Abstract - In the standard formulation of the twin paradox an accelerated twin considers himself as at rest and his brother as moving. Hence, when formulating the twin paradox, one uses the general principle of relativity, i.e. that accelerated and rotational motion is relative. The significance of perfect inertial dragging for the validity of the principle of relativity is made clear. Three new results are reviewed in the discussion. A cosmic time effect which cannot be reduced to the gravitational or the kinematical time dilation. Perfect dragging in an exact solution of Einstein's field equations describing flat spacetime inside a shell with Kerr spacetime outside it. An extended model of Minkowski spacetime in order to avoid introducing absolute acceleration and rotation through the asymptotic emptiness of the Kerr spacetime.

Quote from: PhysBang1) The acceleration does not cause the symmetry breaking, it's the velocities that do.Incorrect. The worldline of the traveling twin absolutely must not be a straight line in the spacetime diagram. Therefore the worldline must not be straight meaning that the traveling twin is accelerating. The twin could start out moving at constant speed and synchronize his clock with a traveler whose going towards Earth and then the two twins can compare clocks again when they pass by. That's one way of looking at it. But if that worldline represents an ideal clock which can instantaneously change directions without changing speed then it's still accelerating.

Quote from: PhysBangThis is because we are considering Special Relativity alone.Your education in physics appears to have led you to believe there is one and only one way to look at problems such as this. The following reasons are why you're wrong in this instance.

1) In the first place the term special relativity as it is used by the majority of relativists today is that of physics in flat spacetime and not merely because the observer is accelerating. Had you extended your education to general relativity you wouldn't be ignorant of this fact.

2) The only reason only SR was being considered alone was because the OP was unaware that traveling twin's point of view can be analyzed using general relativity. However most relativists would still consider this a problem in special relativity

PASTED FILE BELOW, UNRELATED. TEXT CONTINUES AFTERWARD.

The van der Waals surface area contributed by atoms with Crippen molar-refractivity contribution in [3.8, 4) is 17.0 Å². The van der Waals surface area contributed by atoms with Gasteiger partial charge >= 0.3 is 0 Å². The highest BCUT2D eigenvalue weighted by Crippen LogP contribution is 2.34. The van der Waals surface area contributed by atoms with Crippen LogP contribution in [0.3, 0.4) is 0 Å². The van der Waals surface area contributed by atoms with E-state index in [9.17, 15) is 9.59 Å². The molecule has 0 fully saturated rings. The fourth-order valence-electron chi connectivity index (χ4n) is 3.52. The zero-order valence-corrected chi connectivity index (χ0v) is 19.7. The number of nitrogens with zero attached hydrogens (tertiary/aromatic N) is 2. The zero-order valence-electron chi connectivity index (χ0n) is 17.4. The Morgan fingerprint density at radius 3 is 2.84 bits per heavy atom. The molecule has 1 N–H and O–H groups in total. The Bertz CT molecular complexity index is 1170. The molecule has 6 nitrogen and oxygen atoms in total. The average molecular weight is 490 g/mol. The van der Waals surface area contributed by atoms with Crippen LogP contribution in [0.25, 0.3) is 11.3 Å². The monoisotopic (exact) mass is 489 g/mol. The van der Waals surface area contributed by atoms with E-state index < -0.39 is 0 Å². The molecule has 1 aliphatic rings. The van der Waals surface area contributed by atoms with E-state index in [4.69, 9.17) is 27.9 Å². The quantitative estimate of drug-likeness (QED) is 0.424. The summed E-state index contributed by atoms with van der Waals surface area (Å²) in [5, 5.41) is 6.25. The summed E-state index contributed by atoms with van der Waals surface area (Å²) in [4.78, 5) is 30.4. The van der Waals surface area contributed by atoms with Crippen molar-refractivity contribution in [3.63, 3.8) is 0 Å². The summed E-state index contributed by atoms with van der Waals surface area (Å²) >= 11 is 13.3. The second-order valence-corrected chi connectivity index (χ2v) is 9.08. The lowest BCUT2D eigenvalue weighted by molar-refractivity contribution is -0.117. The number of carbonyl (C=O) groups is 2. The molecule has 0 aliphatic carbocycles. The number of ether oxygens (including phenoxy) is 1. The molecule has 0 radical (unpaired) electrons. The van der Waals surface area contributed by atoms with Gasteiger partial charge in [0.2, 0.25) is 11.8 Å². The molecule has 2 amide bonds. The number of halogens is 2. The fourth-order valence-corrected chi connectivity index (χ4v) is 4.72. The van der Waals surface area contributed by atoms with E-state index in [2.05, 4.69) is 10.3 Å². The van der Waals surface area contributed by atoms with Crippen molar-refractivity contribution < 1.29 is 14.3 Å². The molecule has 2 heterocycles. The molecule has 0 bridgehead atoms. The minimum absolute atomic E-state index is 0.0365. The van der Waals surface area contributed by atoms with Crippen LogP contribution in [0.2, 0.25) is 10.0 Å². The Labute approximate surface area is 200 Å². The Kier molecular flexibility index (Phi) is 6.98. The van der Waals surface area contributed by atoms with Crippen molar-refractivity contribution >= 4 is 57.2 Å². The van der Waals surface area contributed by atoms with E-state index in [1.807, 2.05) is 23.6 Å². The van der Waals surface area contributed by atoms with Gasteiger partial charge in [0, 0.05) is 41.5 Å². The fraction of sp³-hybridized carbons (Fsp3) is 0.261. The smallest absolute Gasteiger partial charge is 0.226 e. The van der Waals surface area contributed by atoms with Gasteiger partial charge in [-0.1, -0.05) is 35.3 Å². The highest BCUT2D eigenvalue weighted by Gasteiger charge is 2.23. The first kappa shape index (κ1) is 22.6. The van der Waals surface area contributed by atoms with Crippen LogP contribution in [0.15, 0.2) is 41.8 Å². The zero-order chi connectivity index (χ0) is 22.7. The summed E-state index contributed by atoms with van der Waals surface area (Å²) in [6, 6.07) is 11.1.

Quote from: PhysBang2) The differing rates of clocks at different heights is an effect from General Relativity which is irrelevant to this scenario. This is because we are considering Special Relativity alone.Another error based on the common misconception that in modern physics (i.e. what is in current use by contemporary relativists) general relativity is defined as physics in curved spacetime, not about accelerating frames of reference.

I wasn't talking about merely clocks. I was talking about actual physical twins, i.e. I wrote ..it is the acceleration itself which causes the stay at home twin to age more than the traveling twin... Such twins can't accelerate instantaneously. And I was explaining the scenario from the accelerating twins perspective.

This problem is treated exactly as I just explained to you in the text Cosmological Physics by John A. Peacock, pages 7-8. For the rest of the posters here other than you who don't have such a closed mind they can read all about this in that text which is online here - ...sorry, you cannot view external links. To see them, please REGISTER or LOGIN

Oyvin Gron, another well-known GR expert also treats this in the same way as I just described. It was either published or he used the notes to teach his students. I'll post it when I contact the author and get a copy again.

there are other ways of looking at scenarios other than the ones that you know about.

AbstractThe twin paradox is intimately related to the principle of relativity. Two twins A and B meet,travel away from each other and meet again. From the point of view of A, B is the traveller.Thus, A predicts B to be younger than A herself, and vice versa. Both cannot be correct. Thespecial relativistic solution is to say that if one of the twins, say A, was inertial during theseparation, she will be the older one. Since the principle of relativity is not valid foraccelerated motion according to the special theory of relativity B cannot consider herself as atrest permanently because she must accelerate in order to return to her sister. A generalrelativistic solution is to say that due to the principle of equivalence B can consider herself asat rest, but she must invoke the gravitational change of time in order to predict correctly theage of A during their separation. However one may argue that the fact that B is younger than Ashows that B was accelerated, not A, and hence the principle of relativity is not valid foraccelerated motion in the general theory of relativity either. I here argue that perfect inertialdragging may save the principle of relativity, and that this requires a new model of theMinkowski spacetime where the cosmic mass is represented by a massive shell with radiusequal to its own Schwarzschild radius.